For a multi-billion telecommunications giant with an impeccable track-record, users of the Telstra Corporation Ltd (ASX: TLS) mobile network likely weren’t too concerned when their service went down for the first time just over a month ago.

The initial outage was blamed on an “embarrassing human error”, which copped plenty of flack on social media sites. After all, in today’s day and age, no-one could quite believe that a single person could bring a country to its knees and render it unable to communicate.

One blemish on a great company’s track record isn’t the end of the world, but when it balloons out to four phone outages within the space of two months consumers have a right to become concerned. More on that in a moment.

The company’s mobile network crashed late last week for the third time and was down again on Tuesday.

Sky News quoted the company as saying: “We are experiencing intermittent voice call failures and connection delays on our fixed and mobile networks predominantly in Victoria and Tasmania, but impacting other states sporadically.

Needless to say, this is an embarrassing issue for Telstra – particularly given that it has now experienced four issues within the space of two months. As Warren Buffett once said: “It takes 20 years to build a reputation and five minutes to ruin it.”

Now, that’s not to say that Telstra’s reputation has been damaged beyond repair. It is still widely considered to be Australia’s biggest and most reliable network, which is why so many consumers are willing to pay a premium price for their services over those provided by, say, Vodafone or Optus.

But given that those customers are paying a higher premium, they expect quality. The offer of two ‘Free Data Days’ might appease some, but the outages could well be enough to cause some customers (especially those individuals who travel and rely on having constant internet and call accessibility) to switch to rival networks.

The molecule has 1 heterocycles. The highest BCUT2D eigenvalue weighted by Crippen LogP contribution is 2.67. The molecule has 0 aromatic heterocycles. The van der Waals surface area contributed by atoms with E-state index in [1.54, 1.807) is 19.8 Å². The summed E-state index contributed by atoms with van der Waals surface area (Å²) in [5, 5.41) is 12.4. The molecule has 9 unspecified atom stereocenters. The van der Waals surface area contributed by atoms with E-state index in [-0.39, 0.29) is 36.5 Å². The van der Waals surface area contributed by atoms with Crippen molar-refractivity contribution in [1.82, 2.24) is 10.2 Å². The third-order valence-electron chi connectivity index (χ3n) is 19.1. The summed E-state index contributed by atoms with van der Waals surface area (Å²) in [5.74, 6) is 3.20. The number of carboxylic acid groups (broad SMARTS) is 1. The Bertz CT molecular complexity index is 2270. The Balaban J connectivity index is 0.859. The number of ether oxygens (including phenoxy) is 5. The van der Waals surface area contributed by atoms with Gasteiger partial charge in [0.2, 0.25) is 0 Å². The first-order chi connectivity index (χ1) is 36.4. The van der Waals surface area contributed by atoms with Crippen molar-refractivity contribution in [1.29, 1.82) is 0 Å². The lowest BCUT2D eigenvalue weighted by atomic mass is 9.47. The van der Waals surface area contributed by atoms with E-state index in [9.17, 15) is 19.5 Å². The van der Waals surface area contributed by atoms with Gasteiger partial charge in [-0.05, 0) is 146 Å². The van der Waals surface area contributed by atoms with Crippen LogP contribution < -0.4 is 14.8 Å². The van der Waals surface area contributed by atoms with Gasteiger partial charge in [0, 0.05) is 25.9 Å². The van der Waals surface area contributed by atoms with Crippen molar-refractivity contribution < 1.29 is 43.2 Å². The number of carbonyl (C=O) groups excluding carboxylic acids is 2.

To borrow another line from Sky News, the media group quoted one Twitter user as saying: “This #TelstraOutage thing is beyond the joke. Fix your network or charge reasonable prices. Premium is not justified anymore“.

Foolish takeaway

Telstra is still a great company, and I believe it would take more than a few outages to damage its reputation beyond repair. In saying that however, it does need to resolve these issues once and for all or else it could be forced to lower its prices to retain customers. If that were to happen en masse, it could impact margins and thus, the group’s share price.

Despite the outage, Telstra’s shares are trading more than 1% higher today, but remain nearly 20% below their 52-week high of $6.53. At today’s price of $5.25, I still think Telstra could make for a good long-term investment.

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Motley Fool contributor Ryan Newman has no position in any stocks mentioned. Unless otherwise noted, the author does not have a position in any stocks mentioned by the author in the comments below. You can follow Ryan on Twitter @ASXvalueinvest.

The Motley Fool Australia has no position in any of the stocks mentioned. We Fools may not all hold the same opinions, but we all believe that considering a diverse range of insights makes us better investors. The Motley Fool has a disclosure policy. This article contains general investment advice only (under AFSL 400691). Authorised by Bruce Jackson.